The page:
Apple has breathed fresh air into its line of Mac minis, whose specs haven't changed since an update in August 2007. The company has added significantly improved Nvidia graphics, a new 2GHz Intel Core 2 Duo processor and a larger hard drive. Those changes are welcome, and we're also impressed by the mini's power efficiency, as well as its ability to handle multiple programs at once.
But we still take issue with the overall value of the mini, which is available now for around £500. The mini remains a distinctive-looking computer and has more than a few useful features. We can easily imagine it in a light-duty work role. But, if your goal for a lower-cost desktop is hardware bang for your buck, you're better off with a more well-rounded Windows system.
In terms of design, there's not much here for fans of the previous minis to get excited about. The case is made of the same aluminum housing and white plastic top, and the only minor differences in the rear panel are an additional USB port (bumping the total up to five), a single FireWire 800 port, a Mini-DVI input and a Mini DisplayPort input. That display-standard change is significant because it lets the mini support two displays for the first time, and the internal hardware is also powerful enough to drive a 30-inch, 2,560x1,600-pixel LCD.
At the moment, Apple's 24-inch LED Cinema Display is the only monitor that will connect to a Mini DisplayPort input without an adaptor. A Mini-DVI to single-link DVI adaptor comes in the box, and Apple sells a variety of other adaptors for both inputs.
For £500, the basic mini reviewed here gives you a 2GHz Intel Core 2 Duo processor with an integrated Nvidia GeForce 9400M graphics chip, 1GB of DDR3 RAM, a puny 120GB hard drive running at 5,400rpm, a dual-layer DVD burner, and built-in 802.11n wireless networking. You need to add a monitor, a keyboard and a mouse to get a complete set-up.
In comparison, the Acer Aspire X1700 slimline PC cuts the price down to £450 for a faster processor speed, three times more RAM and a staggering 520 added gigabytes of storage space -- at 7,200rpm, to boot. The Acer lacks the mini's good looks and wireless networking, but its hardware becomes even larger when you consider expansion possibilities, both inside and out.
Thanks to its accessible case interior, the Acer system provides room for a dedicated half-height graphics card, along with a spare full-sized hard-drive bay and a PCI Express slot.
On the outside, its prospects improve even more. Its HDMI video output is more living room-friendly than the mini's Mini DisplayPort out, and it also needs no special adaptor to connect to a television. Its eSATA input also offers nearly four times the data bandwidth and twice the transfer speed of the mini's FireWire 800 jack. Those features all give the less expensive X1700 more flexibility as either an office or a living-room PC, with the potential to add more features later. In comparison, Apple's traditional closed-box system looks decidedly rigid.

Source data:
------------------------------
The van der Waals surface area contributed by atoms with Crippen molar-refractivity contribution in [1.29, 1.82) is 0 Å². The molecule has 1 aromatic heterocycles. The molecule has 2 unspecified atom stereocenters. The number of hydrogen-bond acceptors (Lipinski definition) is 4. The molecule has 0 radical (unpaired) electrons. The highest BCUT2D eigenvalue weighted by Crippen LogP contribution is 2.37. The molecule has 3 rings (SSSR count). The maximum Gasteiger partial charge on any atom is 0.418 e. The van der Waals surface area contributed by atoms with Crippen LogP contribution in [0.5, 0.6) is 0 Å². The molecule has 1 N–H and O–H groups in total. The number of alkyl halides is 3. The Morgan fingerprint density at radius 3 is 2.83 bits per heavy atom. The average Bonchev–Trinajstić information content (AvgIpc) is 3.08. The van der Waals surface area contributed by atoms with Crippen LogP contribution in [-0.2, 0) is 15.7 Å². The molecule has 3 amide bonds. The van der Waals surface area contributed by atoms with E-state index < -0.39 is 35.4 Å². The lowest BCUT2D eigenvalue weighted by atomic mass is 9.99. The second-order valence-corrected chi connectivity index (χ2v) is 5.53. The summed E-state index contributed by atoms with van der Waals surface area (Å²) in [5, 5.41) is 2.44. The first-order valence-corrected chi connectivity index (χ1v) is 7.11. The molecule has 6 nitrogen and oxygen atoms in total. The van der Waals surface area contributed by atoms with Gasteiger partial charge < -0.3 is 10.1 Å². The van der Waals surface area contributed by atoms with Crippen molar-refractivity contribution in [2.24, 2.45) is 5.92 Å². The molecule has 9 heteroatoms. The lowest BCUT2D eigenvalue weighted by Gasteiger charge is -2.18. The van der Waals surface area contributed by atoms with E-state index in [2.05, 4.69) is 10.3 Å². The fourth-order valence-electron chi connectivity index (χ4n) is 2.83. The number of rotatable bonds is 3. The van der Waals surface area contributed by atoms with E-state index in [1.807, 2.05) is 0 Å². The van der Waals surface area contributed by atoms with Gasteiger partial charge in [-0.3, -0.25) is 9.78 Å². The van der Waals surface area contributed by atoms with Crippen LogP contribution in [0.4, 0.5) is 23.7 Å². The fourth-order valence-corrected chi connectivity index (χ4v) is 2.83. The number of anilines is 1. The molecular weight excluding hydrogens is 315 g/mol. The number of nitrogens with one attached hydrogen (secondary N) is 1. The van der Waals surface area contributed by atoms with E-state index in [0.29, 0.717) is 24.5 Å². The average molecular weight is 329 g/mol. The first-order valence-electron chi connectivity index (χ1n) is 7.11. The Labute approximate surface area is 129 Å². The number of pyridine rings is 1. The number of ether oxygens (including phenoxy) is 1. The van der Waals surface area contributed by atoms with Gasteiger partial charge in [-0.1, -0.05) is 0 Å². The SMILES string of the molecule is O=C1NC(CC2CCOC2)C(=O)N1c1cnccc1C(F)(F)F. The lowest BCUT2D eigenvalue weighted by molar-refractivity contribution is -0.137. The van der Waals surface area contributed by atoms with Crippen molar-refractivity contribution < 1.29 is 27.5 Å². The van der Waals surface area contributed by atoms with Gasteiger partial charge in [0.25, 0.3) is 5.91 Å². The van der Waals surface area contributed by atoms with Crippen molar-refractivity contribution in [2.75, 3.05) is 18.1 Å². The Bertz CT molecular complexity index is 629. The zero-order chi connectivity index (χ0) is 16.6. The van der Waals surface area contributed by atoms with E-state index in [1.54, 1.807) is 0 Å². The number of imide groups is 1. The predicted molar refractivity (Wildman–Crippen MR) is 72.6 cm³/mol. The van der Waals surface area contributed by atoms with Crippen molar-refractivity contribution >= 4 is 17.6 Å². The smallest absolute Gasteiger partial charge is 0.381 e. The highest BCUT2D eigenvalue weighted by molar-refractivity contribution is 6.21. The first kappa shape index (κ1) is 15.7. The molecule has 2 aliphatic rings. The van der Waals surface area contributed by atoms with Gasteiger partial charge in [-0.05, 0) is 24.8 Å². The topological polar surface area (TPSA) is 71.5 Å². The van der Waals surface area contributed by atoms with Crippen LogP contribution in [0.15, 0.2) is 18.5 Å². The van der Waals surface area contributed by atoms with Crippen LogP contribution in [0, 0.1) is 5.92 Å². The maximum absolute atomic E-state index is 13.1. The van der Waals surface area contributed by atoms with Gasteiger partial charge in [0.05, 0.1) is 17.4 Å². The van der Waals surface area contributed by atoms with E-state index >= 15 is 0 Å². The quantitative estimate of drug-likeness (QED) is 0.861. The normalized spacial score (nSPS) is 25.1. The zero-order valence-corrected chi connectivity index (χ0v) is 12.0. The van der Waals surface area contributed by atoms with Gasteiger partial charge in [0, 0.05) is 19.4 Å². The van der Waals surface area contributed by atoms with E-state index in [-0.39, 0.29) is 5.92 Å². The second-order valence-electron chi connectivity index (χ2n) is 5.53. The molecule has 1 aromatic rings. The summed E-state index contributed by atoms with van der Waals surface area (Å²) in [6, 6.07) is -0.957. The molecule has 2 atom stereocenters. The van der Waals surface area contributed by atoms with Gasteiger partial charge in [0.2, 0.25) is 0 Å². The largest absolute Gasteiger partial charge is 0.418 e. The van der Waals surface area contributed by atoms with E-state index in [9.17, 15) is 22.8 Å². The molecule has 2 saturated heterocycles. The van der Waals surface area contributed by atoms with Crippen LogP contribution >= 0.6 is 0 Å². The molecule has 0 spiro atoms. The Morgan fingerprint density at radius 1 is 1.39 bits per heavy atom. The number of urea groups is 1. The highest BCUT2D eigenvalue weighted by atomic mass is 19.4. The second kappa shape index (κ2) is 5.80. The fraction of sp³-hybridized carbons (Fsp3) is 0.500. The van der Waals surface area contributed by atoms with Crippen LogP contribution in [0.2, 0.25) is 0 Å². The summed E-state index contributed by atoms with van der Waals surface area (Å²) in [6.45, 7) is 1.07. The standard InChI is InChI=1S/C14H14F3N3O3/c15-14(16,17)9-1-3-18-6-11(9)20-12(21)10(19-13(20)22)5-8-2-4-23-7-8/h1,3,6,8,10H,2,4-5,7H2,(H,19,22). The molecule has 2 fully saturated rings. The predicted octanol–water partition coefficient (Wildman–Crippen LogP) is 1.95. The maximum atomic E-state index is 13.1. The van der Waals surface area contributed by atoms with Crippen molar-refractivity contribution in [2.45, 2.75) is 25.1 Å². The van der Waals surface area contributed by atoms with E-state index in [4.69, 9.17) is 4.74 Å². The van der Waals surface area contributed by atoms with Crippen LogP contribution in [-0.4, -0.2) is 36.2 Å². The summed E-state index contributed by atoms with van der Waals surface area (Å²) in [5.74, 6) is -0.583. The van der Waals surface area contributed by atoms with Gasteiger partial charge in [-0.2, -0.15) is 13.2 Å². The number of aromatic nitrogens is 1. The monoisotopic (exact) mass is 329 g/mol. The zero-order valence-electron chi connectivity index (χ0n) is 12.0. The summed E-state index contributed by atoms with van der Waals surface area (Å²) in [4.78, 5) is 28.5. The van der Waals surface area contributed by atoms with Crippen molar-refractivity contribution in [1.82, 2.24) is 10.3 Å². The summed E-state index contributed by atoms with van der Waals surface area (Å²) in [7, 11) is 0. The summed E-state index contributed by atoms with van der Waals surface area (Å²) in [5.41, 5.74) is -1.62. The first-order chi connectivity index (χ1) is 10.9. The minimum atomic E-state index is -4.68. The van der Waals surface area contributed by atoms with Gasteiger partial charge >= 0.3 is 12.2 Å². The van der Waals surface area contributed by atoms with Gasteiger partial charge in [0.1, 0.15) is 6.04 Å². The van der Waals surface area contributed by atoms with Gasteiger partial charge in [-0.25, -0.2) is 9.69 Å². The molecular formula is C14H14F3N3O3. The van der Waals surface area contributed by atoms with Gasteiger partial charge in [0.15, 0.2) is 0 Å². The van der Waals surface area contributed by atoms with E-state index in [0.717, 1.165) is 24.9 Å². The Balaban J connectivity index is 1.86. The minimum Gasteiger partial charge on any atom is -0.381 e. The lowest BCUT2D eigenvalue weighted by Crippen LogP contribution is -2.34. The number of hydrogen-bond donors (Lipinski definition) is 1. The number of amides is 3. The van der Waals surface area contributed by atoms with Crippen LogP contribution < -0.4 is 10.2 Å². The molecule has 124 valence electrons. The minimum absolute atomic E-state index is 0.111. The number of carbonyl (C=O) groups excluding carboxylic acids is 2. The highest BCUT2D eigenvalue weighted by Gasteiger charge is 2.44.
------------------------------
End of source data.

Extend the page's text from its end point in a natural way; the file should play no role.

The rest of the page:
Although we question the mini's hardware value, Apple helps matters by including its iLife '09 application suite. We're also glad to see the Mini-DVI to single DVI dongle mentioned above, but, as usual with the mini, there's no mouse or keyboard. We're also disappointed that Apple left off the tiny Apple Remote this time around. You can add an Apple keyboard and mouse set for £62, and the Remote for an extra £15. Other options include a faster 2.26GHz CPU for an extra £120, and more RAM and larger hard drives, both for reasonable prices.
We have mixed feelings about the mini's benchmark performance. On the one hand, it came in behind the X1700 on three of our four application tests. That's hard to forgive, considering the mini's higher price tag.
The mini performs better in terms of multitasking, however. We suspect OS X continues to provide Macs with an advantage by requiring fewer system resources than Windows Vista. We imagine most people will use low-cost desktops for basic word processing, Web surfing and emailing, rather than ripping through large-batch media-file conversions, so, although we wish the mini's performance was more balanced, if we had to pick one area for it to excel in, multitasking would seem most appropriate.
The mini's gaming performance is also to its credit, considering the older model's near-total inability to render a 3D image. Thanks in large part to the new Nvidia graphics chip, we were able to run Quake 4 at a 1,600x900-pixel resolution at decent image quality with minimal lag. Our gaming experience wasn't entirely seamless and more recent games will surely provide a larger challenge, but, as a budget gaming system, the mini is at least respectable.